“Part of my job is bringing energy,” Martin said after Monday’s 105-90 loss to the Memphis Grizzlies. “So if I’m still in the game towards the end of the game and I got five minutes left, I’m gonna play the rest of the five minutes. If I got 50 seconds left, I’m gonna play the last 50 seconds.”
Said Spoelstra a few nights later: “He’s our kind of guy.”
Whether Martin’s deal will get converted to a standard 15-man roster spot is a question of when, not if. The Heat have an open roster spot and about $400,000 of space before crossing into the luxury tax. They can sign him later in the season (in March) when a minimum contract will be prorated to the point that they would avoid the tax.
Here’s the rub: That’s 36 games from now. Martin has already played 23. The Heat need to buy Martin nine games of either being out of the rotation or in Sioux Falls before promoting him to the regular roster. Nine games isn’t life or death and the return of Butler and, eventually, Victor Oladipo, could lessen Miami’s need to play Martin every night.
But right now, the Heat are in survival mode and need Martin’s minutes. Spoelstra’s goal is to get through the next few weeks, maintain the team’s spot in the Eastern Conference standings and get healthy. Here in December, the limits of Martin’s contract are the least of anyone’s worries.
“I’m just gonna come prepared and try to take advantage of the opportunity,” Martin said. “The rest we’ll figure out when we get there.”
🍩 We all know Kyle Lowry has a high basketball IQ, but that’s not limited to his playmaking and defensive anticipation. Sometimes, you can have a smart turnover. Watch this:
Lowry loses his dribble, then knocks the ball out of bounds to force a dead ball rather than give up a transition opportunity to the spry Grizzlies. Did he do it on purpose? Or did he simply try to grab the ball back but push it out of bounds? Believe what you want, but I like to think it was intentional. (This is the sort of thing I would’ve asked Lowry about in the postgame locker room, but reporters aren’t allowed in during the pandemic. Here’s hoping we are returned that access soon and we can get the answers to these hard-hitting questions.)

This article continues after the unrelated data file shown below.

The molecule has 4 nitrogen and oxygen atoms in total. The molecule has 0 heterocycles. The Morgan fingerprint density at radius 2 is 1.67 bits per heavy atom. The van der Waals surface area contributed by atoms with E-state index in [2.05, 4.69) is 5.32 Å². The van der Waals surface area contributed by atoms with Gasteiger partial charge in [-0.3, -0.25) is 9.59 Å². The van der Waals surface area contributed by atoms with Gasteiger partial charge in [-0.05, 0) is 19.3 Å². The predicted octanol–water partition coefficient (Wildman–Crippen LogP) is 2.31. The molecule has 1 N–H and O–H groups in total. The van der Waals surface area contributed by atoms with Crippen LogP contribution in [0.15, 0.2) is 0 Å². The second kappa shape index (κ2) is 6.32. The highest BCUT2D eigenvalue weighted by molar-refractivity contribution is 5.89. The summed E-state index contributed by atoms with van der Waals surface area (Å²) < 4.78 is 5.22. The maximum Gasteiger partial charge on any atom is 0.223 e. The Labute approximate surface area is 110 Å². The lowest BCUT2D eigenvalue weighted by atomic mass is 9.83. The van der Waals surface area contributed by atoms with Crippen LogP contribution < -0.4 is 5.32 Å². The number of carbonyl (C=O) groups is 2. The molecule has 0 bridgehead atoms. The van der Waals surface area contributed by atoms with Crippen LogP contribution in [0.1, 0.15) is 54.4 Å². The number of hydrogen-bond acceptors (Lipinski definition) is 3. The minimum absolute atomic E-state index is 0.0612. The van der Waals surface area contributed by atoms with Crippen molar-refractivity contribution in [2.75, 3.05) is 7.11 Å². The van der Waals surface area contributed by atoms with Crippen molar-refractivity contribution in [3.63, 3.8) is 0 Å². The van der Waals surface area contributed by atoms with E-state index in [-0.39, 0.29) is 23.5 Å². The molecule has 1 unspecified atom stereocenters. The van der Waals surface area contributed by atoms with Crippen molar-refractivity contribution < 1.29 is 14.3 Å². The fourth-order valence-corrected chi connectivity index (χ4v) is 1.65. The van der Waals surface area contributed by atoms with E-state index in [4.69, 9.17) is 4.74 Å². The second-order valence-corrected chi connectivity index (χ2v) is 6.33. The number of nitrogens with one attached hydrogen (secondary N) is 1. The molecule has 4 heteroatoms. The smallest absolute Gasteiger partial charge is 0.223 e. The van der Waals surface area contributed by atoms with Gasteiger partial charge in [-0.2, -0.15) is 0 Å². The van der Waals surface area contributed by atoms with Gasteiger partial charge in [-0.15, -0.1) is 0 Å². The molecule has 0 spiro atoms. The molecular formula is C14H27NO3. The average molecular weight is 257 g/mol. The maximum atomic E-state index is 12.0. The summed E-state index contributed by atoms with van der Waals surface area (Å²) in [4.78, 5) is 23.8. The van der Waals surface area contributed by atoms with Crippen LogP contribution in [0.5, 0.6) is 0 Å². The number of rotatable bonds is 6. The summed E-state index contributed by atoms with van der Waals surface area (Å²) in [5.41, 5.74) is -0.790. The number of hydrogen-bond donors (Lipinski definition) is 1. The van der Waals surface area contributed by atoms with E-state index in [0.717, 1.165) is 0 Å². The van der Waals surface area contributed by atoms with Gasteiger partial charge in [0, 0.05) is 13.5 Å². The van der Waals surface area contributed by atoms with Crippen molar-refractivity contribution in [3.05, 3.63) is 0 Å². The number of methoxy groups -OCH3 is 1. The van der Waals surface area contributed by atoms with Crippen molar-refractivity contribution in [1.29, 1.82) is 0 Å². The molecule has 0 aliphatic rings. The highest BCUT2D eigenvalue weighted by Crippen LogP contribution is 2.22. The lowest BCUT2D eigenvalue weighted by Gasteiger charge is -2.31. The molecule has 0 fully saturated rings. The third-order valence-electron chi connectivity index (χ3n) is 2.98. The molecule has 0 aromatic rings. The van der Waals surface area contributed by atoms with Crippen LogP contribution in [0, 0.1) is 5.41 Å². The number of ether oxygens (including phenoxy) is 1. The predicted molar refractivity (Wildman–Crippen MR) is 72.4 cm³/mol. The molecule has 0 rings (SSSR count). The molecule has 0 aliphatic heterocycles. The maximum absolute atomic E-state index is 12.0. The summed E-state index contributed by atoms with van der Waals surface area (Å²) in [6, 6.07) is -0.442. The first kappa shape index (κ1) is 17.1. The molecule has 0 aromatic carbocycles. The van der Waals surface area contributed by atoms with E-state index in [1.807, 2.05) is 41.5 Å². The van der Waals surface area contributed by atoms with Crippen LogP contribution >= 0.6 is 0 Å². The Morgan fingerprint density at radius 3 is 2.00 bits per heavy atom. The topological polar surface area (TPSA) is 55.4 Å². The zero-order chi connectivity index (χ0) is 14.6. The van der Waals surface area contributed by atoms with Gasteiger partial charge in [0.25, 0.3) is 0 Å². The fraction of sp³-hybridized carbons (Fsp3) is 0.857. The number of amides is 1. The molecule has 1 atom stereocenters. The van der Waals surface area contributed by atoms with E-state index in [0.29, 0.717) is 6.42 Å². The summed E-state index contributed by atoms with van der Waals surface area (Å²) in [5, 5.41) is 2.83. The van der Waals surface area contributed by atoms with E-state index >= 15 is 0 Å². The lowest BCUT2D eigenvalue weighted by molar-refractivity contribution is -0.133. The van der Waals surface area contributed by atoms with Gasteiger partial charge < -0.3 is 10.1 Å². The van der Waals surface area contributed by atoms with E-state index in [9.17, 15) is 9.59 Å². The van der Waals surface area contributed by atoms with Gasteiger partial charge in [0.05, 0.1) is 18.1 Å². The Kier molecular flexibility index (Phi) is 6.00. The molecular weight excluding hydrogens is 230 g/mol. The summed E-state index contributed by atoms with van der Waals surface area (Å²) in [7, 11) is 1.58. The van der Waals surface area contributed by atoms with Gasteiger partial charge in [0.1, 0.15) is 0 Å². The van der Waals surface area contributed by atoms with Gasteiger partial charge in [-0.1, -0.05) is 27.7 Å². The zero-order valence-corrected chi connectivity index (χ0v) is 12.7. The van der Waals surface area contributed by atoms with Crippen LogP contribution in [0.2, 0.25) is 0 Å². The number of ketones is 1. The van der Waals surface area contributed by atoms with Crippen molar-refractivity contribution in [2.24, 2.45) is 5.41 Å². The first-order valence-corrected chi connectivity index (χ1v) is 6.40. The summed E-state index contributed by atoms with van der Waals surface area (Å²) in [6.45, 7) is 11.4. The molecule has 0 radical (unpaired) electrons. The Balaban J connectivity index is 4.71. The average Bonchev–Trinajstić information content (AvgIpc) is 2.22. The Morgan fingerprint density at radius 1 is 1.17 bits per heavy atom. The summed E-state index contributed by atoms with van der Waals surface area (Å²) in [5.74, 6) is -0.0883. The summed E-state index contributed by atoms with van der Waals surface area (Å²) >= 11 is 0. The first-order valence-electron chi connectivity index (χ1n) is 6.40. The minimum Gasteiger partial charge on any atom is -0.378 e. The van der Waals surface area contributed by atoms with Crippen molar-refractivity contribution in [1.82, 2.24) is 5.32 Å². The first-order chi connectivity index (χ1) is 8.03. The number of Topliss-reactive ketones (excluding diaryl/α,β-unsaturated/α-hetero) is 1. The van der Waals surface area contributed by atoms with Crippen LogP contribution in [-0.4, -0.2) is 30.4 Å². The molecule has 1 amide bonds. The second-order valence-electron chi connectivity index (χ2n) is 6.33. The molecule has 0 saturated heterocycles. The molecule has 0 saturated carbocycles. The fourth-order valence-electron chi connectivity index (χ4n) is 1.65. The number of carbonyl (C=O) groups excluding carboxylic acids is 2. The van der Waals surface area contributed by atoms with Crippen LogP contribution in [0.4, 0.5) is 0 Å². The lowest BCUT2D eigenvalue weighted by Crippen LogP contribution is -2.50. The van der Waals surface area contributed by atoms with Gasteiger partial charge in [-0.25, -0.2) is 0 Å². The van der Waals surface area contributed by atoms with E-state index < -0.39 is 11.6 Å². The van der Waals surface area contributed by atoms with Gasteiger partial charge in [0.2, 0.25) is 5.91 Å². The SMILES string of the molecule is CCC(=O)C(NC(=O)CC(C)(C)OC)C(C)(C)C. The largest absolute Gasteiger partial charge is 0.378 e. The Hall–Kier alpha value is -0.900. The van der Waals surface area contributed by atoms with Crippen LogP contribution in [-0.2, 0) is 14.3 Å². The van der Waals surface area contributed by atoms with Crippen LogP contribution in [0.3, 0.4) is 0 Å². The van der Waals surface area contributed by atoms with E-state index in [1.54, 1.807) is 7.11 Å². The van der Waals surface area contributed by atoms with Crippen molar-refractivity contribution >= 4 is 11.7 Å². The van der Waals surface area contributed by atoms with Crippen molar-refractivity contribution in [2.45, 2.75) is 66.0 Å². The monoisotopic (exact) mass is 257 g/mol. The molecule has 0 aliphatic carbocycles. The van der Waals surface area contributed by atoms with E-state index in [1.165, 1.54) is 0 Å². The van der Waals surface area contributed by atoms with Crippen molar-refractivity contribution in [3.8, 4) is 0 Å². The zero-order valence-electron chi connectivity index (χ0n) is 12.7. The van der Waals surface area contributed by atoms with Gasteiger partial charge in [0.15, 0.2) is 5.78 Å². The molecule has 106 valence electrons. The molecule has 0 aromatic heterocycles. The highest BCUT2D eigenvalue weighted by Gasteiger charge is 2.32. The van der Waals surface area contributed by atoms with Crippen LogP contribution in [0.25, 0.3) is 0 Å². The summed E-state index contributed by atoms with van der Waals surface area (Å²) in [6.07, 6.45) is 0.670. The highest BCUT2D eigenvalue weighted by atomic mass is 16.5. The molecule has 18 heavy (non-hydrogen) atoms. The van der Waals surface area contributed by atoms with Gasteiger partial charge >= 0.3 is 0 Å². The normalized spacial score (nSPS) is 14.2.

🍩 Can someone explain something to me? Why does Tyler Herro keep stepping out of bounds lately? I first noticed it in last weekend’s games in Indiana and Milwaukee, and in the last four games Herro has committed six turnovers by simply stepping out of bounds. Here’s a mashup complete with circus music.
I have no idea what’s going on. Did the NBA suddenly make the courts narrower and not tell him? Did his feet grow? Should the Heat put this girl’s car on the sideline so it gets his attention?
🍩 There’s being vocal on defense, and then there's P.J. Tucker. With Adebayo sidelined, the Heat are leaning heavily on a pair of youngsters to man the center spot, Omer Yurtseven and KZ Okpala. Both need to grow up quick. Okpala saw plenty of minutes against the small-ball Bucks, and Tucker made a point to coach him through every single one of them.
During the third quarter, Okpala came over to help Tucker and double Giannis Antetokounmpo. Giannis saw that and kicked a pass out to Grayson Allen, who drained a wide-open 3. After, Tucker gesticulated and screamed “STAY HOME!”
He had a point. With Tucker as his primary defender, Giannis made just three of his nine shots. Tucker’s got this. Okpala (and Duncan Robinson, in this clip) were better off defending their man. As the game went on, Okpala got the message. He stayed home — usually on his man Bobby Portis — and finished the game with 10 points, nine rebounds and two blocks in 32 minutes. The Heat outscored the Bucks by a team-best 23 points with him on the court. The best game of Okpala’s young career.
🍩 Spoelstra said after Monday’s loss to Memphis that he needs to do a better job of getting the team organized. Star players such as Butler, Adebayo and Lowry don’t need organization (their improvisation is part of what makes them so special) but guys like Martin, Okpala and Max Strus do. With Butler and Adebayo absent, Spoelstra called a lot more plays than usual during Wednesday’s win.